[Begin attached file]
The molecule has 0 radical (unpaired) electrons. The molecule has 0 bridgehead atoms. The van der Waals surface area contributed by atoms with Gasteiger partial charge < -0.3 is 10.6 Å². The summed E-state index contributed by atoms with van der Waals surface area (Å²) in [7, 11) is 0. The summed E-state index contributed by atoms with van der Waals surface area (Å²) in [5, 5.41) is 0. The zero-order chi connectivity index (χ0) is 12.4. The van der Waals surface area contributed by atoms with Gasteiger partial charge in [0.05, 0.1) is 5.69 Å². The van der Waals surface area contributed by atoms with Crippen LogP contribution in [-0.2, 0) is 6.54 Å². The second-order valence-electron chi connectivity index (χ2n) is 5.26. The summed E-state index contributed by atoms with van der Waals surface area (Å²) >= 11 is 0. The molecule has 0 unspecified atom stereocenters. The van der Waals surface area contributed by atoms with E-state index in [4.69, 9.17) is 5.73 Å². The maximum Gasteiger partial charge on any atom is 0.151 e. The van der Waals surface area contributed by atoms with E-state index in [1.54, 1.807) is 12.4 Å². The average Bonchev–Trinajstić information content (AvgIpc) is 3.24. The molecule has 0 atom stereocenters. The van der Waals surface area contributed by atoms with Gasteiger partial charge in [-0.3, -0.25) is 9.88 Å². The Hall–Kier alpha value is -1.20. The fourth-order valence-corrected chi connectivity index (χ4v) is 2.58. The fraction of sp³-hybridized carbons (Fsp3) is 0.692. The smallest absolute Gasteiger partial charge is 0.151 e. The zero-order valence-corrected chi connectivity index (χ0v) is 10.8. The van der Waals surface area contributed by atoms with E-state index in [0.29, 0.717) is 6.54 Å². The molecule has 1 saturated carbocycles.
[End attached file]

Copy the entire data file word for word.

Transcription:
The molecule has 0 radical (unpaired) electrons. The molecule has 0 bridgehead atoms. The van der Waals surface area contributed by atoms with Gasteiger partial charge < -0.3 is 10.6 Å². The summed E-state index contributed by atoms with van der Waals surface area (Å²) in [7, 11) is 0. The summed E-state index contributed by atoms with van der Waals surface area (Å²) in [5, 5.41) is 0. The zero-order chi connectivity index (χ0) is 12.4. The van der Waals surface area contributed by atoms with Gasteiger partial charge in [0.05, 0.1) is 5.69 Å². The van der Waals surface area contributed by atoms with Crippen LogP contribution in [-0.2, 0) is 6.54 Å². The second-order valence-electron chi connectivity index (χ2n) is 5.26. The summed E-state index contributed by atoms with van der Waals surface area (Å²) >= 11 is 0. The molecule has 0 unspecified atom stereocenters. The van der Waals surface area contributed by atoms with E-state index in [4.69, 9.17) is 5.73 Å². The maximum Gasteiger partial charge on any atom is 0.151 e. The van der Waals surface area contributed by atoms with E-state index in [1.54, 1.807) is 12.4 Å². The average Bonchev–Trinajstić information content (AvgIpc) is 3.24. The molecule has 0 atom stereocenters. The van der Waals surface area contributed by atoms with Gasteiger partial charge in [-0.3, -0.25) is 9.88 Å². The Hall–Kier alpha value is -1.20. The fourth-order valence-corrected chi connectivity index (χ4v) is 2.58. The fraction of sp³-hybridized carbons (Fsp3) is 0.692. The smallest absolute Gasteiger partial charge is 0.151 e. The zero-order valence-corrected chi connectivity index (χ0v) is 10.8. The van der Waals surface area contributed by atoms with E-state index in [0.29, 0.717) is 6.54 Å². The molecule has 1 saturated carbocycles.